• Centrality measure in networks. A description of the definitions and applications of centralities like degree, Katz, eigenvector, PageRank, subgraph, closeness and betweenness.
• Global measures of networks. A description of a few global measures characterising the degree heterogeneity, fractality, and topological classes of networks. Adjacency and distancebased invariants; expansion and network classes; spectral scaling method; network bipartivity
• Community structure in networks. Network partition methods; local improvement methods; spectral partittioning; methods based on link centrality; quality criteria; methods based on modularity; the problem of resolution; clustering based on similarity; communities based on communicability; how to find bipartitions in networks.
• Random models of networks. “Classical” random networks; smallworld random networks; scalefree networks; random geometric networks.  MATH 578R: Seminar in Algebra  Credits: 3  − Description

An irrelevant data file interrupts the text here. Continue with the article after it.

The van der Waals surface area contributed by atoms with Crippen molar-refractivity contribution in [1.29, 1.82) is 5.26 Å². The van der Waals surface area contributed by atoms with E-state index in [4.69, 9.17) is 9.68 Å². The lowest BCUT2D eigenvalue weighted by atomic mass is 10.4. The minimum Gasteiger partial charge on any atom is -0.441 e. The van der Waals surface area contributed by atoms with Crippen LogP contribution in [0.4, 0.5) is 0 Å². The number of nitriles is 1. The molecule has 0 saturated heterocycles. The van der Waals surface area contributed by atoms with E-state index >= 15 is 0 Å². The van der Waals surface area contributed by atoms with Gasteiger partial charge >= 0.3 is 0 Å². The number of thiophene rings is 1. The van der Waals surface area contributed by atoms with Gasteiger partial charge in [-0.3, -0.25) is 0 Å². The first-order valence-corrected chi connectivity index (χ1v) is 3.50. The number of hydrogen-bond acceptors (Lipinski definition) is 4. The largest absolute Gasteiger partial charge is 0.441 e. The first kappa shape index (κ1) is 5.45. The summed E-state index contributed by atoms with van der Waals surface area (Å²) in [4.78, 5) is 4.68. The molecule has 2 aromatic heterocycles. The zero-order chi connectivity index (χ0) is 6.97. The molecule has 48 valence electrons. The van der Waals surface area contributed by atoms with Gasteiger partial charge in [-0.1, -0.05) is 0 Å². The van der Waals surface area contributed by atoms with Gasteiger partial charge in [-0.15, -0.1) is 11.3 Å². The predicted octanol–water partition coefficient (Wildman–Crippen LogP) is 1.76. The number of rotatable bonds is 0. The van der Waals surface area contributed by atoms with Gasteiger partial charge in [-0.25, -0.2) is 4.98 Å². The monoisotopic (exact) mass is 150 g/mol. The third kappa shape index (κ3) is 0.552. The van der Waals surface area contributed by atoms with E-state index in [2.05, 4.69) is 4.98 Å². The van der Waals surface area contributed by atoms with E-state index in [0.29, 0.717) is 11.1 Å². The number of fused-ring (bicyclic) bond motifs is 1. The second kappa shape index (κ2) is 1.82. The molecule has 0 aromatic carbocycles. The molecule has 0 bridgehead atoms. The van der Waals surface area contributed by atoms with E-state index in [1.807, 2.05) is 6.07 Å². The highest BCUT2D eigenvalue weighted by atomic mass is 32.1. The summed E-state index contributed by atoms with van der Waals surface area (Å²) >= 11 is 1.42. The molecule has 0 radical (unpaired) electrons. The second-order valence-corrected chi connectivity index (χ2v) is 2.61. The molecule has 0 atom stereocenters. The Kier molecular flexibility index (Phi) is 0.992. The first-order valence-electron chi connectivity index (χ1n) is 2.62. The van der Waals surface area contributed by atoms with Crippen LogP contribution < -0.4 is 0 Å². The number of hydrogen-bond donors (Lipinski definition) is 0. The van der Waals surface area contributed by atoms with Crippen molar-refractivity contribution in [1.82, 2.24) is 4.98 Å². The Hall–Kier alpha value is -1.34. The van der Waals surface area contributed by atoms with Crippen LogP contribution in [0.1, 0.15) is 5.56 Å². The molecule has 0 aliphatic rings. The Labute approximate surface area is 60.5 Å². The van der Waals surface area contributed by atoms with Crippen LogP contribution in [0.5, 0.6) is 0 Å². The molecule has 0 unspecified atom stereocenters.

Content: Research topics in algebra of current interest to faculty and students.  MATH 579R: Seminar in Analysis  Credits: 3  − Description 
Content: Topics include: numerical methods for linear algebra, inverse problems and PDE's  MATH 584: Algorithms  Credits: 3  − Description 
Content: This course is a graduate level introduction to the design and analysis of algorithms. Although we will review some undergraduate level material, we will instead emphasize reading and experimentation at a level appropriate for the initiation of research. This course will have both theoretical and practical content. As course highlights, students will be expected to implement and analyze the performance of a fundamental data structure, starting with a close reading of the original research paper.  MATH 590: Teaching Seminar  Credits: 3  − Description